As the world’s leaders and experts once more demonstrate that they haven’t learned anything about responding to the epidemic, how about a couple of uplifting health care research stories for a change. Okay, maybe not so uplifting.
One area that fascinates me is how much variation we see in how physicians and other clinicians practice medicine. This difference exists despite all the work on “evidence-based” medicine and care guidelines. It results in large differences in costs and utilization. And generally it isn’t associated with better or worse quality outcomes. A number of interventions have been tested to attempt to reduce variation and increase adherence to guidelines. There is an extensive research literature on this geographic variation and its potential causes and these interventions. The variation exists not just between states or metropolitan area, but within them, so whatever factors drive different practice patterns isn’t purely geographic. This study looked at differences in use of common procedure for chronic venous insufficiency and whether showing physicians benchmarking data on how they compared to peers would reduce it. There was very wide variation across the country, and the intervention reduced it significantly. So at least physicians will respond if shown that their practice pattern may be an outlier. (JAMA Article)
On to a more depressing topic, national health spending. The US spends a lot of money on health care, primarily because we have very high unit prices–for medical products like drugs and for medical services. We pay our physicans a ton, we pay our hospital executives a fortune, so our services cost a lot. We actually do a pretty good job of controlling utilization, despite a lot of unhealthy behavior and people. Every year, the Office of the Actuary at Medicare releases data on national health spending and trends in that spending, and the current report covering 2020 is out. As you might expect, 2020 was a bit of an unusual year. (HA Article) (You can find the data as well at the HHS website, go to CMS and the Office of the Actuary links.)
In 2019, health spending rose 4.3% year-over-year, which is in excess of inflation. But in 2020, it rose 9.7% to $4.1 trillion. Federal spending rose 36% largely due to CV-19. Although there was a lot of CV-19 spending (much of it wasted), there was reduced spending in some other areas. 2021 is going to be another weird year and it will take several years for everything to sort out. We are spending almost 20% of our GDP on health care.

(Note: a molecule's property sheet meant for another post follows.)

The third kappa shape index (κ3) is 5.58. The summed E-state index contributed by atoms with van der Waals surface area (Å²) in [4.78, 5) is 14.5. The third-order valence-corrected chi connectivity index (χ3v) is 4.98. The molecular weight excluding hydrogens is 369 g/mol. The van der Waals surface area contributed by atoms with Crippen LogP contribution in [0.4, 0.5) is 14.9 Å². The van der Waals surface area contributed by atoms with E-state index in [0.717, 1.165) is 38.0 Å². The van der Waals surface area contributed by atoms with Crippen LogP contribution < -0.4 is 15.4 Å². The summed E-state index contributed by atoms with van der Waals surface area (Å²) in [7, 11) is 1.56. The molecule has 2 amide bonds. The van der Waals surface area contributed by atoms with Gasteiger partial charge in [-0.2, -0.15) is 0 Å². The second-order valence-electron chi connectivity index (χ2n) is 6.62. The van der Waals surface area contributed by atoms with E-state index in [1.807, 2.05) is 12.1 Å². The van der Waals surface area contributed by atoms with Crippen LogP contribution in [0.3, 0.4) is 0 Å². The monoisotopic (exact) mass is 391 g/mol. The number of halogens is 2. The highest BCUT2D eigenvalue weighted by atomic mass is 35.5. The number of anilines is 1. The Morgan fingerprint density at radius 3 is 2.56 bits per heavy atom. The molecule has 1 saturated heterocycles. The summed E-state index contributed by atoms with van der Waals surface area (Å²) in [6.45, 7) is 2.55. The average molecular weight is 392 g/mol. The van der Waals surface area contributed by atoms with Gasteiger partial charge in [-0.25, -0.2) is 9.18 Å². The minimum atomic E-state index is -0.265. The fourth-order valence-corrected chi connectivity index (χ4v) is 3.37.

The report contains data for several years and if you want a primer on who pays for health care and where the dollars go over time, it is very useful for that purpose. In recent years, businesses and consumers have paid for about 55% of health care and governments for most of the remainder, but the reality is that individuals pay for 100% of it in taxes, premiums, health benefits in lieu of wages, higher prices for non-health care goods and services, etc. So don’t delude yourself that someone else is paying for your health care. In 2020, due to all that great federal spending, government’s share of spending rose to about 50%, while that of businesses and consumers fell to the same level.
Where does all this money go? Hospitals get about $1.27 trillion of it for inpatient and outpatient services, or well over 25%. Physicians and other clinicians get about $1.07 trillion, also around 25%. Drugs and devices are about $490 billion. Home health care is $124 billion. Nursing home care is $197 billion. Now here is some real waste–the costs for governments to administer their inefficient health care programs–$301 billion. That is administrative cost, not the cost of the services paid for by programs like Medicare and Medicaid. Private health insurers add another $224 billion in administrative costs and profits. The cost of administering both government and private health care went up greatly in 2020, and private insurers made a lot of money. And about $192 billion was spent on research and buildings.
You would justified in wondering what we get for all this spending and if there isn’t a better way to finance it.